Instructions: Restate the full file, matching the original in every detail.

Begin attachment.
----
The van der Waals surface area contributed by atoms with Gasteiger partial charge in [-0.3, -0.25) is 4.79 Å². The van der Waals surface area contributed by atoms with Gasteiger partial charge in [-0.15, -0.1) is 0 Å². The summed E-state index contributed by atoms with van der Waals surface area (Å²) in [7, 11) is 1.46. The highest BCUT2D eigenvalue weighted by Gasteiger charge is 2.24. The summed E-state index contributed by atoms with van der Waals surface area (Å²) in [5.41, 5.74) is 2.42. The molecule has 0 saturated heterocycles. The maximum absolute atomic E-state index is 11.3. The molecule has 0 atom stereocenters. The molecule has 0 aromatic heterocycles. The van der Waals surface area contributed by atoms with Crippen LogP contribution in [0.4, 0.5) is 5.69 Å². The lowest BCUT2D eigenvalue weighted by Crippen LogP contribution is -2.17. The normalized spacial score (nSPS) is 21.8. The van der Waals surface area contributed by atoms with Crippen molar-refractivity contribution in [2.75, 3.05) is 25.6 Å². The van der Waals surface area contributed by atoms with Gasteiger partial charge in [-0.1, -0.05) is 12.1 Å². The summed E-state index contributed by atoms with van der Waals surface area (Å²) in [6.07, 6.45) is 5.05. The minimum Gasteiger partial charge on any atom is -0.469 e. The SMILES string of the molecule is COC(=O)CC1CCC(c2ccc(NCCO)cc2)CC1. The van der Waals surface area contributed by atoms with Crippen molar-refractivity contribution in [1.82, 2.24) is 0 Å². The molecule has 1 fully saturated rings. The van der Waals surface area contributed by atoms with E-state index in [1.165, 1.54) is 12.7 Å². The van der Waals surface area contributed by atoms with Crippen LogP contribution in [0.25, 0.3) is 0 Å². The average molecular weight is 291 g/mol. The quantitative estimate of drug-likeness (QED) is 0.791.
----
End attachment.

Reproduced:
The van der Waals surface area contributed by atoms with Gasteiger partial charge in [-0.3, -0.25) is 4.79 Å². The van der Waals surface area contributed by atoms with Gasteiger partial charge in [-0.15, -0.1) is 0 Å². The summed E-state index contributed by atoms with van der Waals surface area (Å²) in [7, 11) is 1.46. The highest BCUT2D eigenvalue weighted by Gasteiger charge is 2.24. The summed E-state index contributed by atoms with van der Waals surface area (Å²) in [5.41, 5.74) is 2.42. The molecule has 0 saturated heterocycles. The maximum absolute atomic E-state index is 11.3. The molecule has 0 atom stereocenters. The molecule has 0 aromatic heterocycles. The van der Waals surface area contributed by atoms with Crippen LogP contribution in [0.4, 0.5) is 5.69 Å². The lowest BCUT2D eigenvalue weighted by Crippen LogP contribution is -2.17. The normalized spacial score (nSPS) is 21.8. The van der Waals surface area contributed by atoms with Crippen molar-refractivity contribution in [2.75, 3.05) is 25.6 Å². The van der Waals surface area contributed by atoms with Gasteiger partial charge in [-0.1, -0.05) is 12.1 Å². The summed E-state index contributed by atoms with van der Waals surface area (Å²) in [6.07, 6.45) is 5.05. The minimum Gasteiger partial charge on any atom is -0.469 e. The SMILES string of the molecule is COC(=O)CC1CCC(c2ccc(NCCO)cc2)CC1. The van der Waals surface area contributed by atoms with Crippen molar-refractivity contribution in [1.82, 2.24) is 0 Å². The molecule has 1 fully saturated rings. The van der Waals surface area contributed by atoms with E-state index in [1.165, 1.54) is 12.7 Å². The van der Waals surface area contributed by atoms with Crippen LogP contribution in [0.25, 0.3) is 0 Å². The average molecular weight is 291 g/mol. The quantitative estimate of drug-likeness (QED) is 0.791.